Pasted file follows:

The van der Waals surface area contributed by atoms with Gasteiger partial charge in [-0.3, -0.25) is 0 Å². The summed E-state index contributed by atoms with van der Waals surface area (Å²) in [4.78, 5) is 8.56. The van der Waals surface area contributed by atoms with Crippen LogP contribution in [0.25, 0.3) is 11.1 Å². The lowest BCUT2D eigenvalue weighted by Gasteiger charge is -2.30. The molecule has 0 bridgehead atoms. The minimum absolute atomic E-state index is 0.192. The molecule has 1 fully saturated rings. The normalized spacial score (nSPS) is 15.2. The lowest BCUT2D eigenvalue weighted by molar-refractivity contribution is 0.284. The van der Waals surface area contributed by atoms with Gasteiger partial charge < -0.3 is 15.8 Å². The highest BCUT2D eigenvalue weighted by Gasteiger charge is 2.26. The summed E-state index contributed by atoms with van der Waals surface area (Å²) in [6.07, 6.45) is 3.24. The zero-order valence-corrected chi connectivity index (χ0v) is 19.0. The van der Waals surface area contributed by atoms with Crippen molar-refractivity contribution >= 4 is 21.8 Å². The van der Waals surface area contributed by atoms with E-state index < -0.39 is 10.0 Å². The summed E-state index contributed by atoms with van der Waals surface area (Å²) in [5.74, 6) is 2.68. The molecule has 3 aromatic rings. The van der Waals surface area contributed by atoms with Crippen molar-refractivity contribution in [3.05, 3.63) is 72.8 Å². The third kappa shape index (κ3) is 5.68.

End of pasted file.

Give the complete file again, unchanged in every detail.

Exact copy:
The van der Waals surface area contributed by atoms with Gasteiger partial charge in [-0.3, -0.25) is 0 Å². The summed E-state index contributed by atoms with van der Waals surface area (Å²) in [4.78, 5) is 8.56. The van der Waals surface area contributed by atoms with Crippen LogP contribution in [0.25, 0.3) is 11.1 Å². The lowest BCUT2D eigenvalue weighted by Gasteiger charge is -2.30. The molecule has 0 bridgehead atoms. The minimum absolute atomic E-state index is 0.192. The molecule has 1 fully saturated rings. The normalized spacial score (nSPS) is 15.2. The lowest BCUT2D eigenvalue weighted by molar-refractivity contribution is 0.284. The van der Waals surface area contributed by atoms with Gasteiger partial charge < -0.3 is 15.8 Å². The highest BCUT2D eigenvalue weighted by Gasteiger charge is 2.26. The summed E-state index contributed by atoms with van der Waals surface area (Å²) in [6.07, 6.45) is 3.24. The zero-order valence-corrected chi connectivity index (χ0v) is 19.0. The van der Waals surface area contributed by atoms with Crippen molar-refractivity contribution >= 4 is 21.8 Å². The van der Waals surface area contributed by atoms with E-state index < -0.39 is 10.0 Å². The summed E-state index contributed by atoms with van der Waals surface area (Å²) in [5.74, 6) is 2.68. The molecule has 3 aromatic rings. The van der Waals surface area contributed by atoms with Crippen molar-refractivity contribution in [3.05, 3.63) is 72.8 Å². The third kappa shape index (κ3) is 5.68.